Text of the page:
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fgzhu88
09-11-2010, 11:13 PM
After stringing less than 20 racquets, I absolutely hate these inconvenient plastic concoctions that came with my Gamma X-2. Yet I always read testimonies of people who have strung hundreds of racquets with a dropweight who are "happy" with their setup.

First off, why must they always grip two parallel adjacent strings? I'm guessing there is a physical reason why they can't grip just one string like fixed clamps.

Second, where is the proper place to clamp: dangling from the underside of your stringbed (like I see in most video tutorials), or "floating" on top (this is why the terminology always confused me re: "floating" being synonymous with "flying"). such as in this picture: http://www.keohi.com/tennis/laserfibre/images/27.gif (maybe only possible on crosses?)

Lastly, is it possible to do these with flying clamps:

box pattern (the parts where you have to tension a single cross string (with no other crosses to hold on to)
50-50 pattern (with starting clamp of course) * small sidenote question re 50-50: why starting clamps? It seems as though you are simply starting from the center out just like mains except with the additional hassle of weaving.
start crosses w/out double pulling


I was really thinking about getting a stringway m90 ASAP, but now I realize I should probably at least master the x-2

I realize there are a lot of questions posed in this thread, but I am in no hurry and don't need all the answers in one post :)

dancraig
09-12-2010, 02:58 AM
First off, why must they always grip two parallel adjacent strings? I'm guessing there is a physical reason why they can't grip just one string like fixed clamps.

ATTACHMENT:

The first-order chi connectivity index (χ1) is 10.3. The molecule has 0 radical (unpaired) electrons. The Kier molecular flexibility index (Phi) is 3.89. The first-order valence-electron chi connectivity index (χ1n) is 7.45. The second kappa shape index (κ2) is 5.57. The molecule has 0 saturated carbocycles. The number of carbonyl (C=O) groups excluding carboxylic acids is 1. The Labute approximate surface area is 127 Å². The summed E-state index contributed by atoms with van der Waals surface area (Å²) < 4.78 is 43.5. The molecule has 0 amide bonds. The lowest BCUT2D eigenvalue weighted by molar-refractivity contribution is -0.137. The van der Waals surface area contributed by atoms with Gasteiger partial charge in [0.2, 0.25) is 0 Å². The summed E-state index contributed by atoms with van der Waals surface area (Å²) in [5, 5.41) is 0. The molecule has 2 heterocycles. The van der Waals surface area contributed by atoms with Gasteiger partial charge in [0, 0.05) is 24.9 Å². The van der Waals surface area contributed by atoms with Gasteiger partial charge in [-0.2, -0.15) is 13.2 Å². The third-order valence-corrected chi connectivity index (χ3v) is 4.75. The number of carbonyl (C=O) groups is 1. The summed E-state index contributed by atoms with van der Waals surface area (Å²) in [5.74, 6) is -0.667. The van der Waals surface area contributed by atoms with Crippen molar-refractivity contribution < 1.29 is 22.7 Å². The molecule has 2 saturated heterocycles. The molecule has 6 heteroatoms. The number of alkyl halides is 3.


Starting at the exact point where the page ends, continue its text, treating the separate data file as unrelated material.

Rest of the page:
Because they aren't "fixed" to anything, they have to attach to something .... so it's the adjacent string they get "fixed" to.

Second, where is the proper place to clamp: dangling from the underside of your stringbed (like I see in most video tutorials), or "floating" on top (this is why the terminology always confused me re: "floating" being synonymous with "flying"). such as in this picture: http://www.keohi.com/tennis/laserfibre/images/27.gif (maybe only possible on crosses?)

Most people attach the clamp under the stringbed.

Irvin
09-12-2010, 03:41 AM
...
Lastly, is it possible to do these with flying clamps:

box pattern (the parts where you have to tension a single cross string (with no other crosses to hold on to)
50-50 pattern (with starting clamp of course) * small sidenote question re 50-50: why starting clamps? It seems as though you are simply starting from the center out just like mains except with the additional hassle of weaving.
start crosses w/out double pulling

...

* Box Pattern - Yes but you would have to double pull string so you would have something to clamp to
* 50-50 Pattern (with a starting clamp of course) - no problem but do you mean a 1 piece or two piece?
* Start crosses w/out double pulling - no problem especially with a starting clamp

Irvin

fgzhu88
09-12-2010, 10:13 AM
Because they aren't "fixed" to anything, they have to attach to something .... so it's the adjacent string they get "fixed" to.


I realized just how stupid that questions was and intended to come here to edit it out :)


* 50-50 Pattern (with a starting clamp of course) - no problem but do you mean a 1 piece or two piece?
* Start crosses w/out double pulling - no problem especially with a starting clamp

Irvin

* for 50-50, I mean two piece, and just on the crosses
* could please elaborate on "starting crosses w/out double-pulling"? For this one, I'm talking about one-piece stringing and simply can't picture how to do so w/out double pulling (I guess it's not that big a deal as I normally like my crosses to be slightly looser). However couldn't crosses theoretically be clamped w/out anchoring to an adjacent cross string? I'm thinking that the clamp "teeth" will prevent the cross from slipping since they are obtruded by the mains



Also, can anyone (w/ a klippermate) explain how the "starting pin" works, and how I could use a piece of scrap string to achieve the same effect (step-by-step)?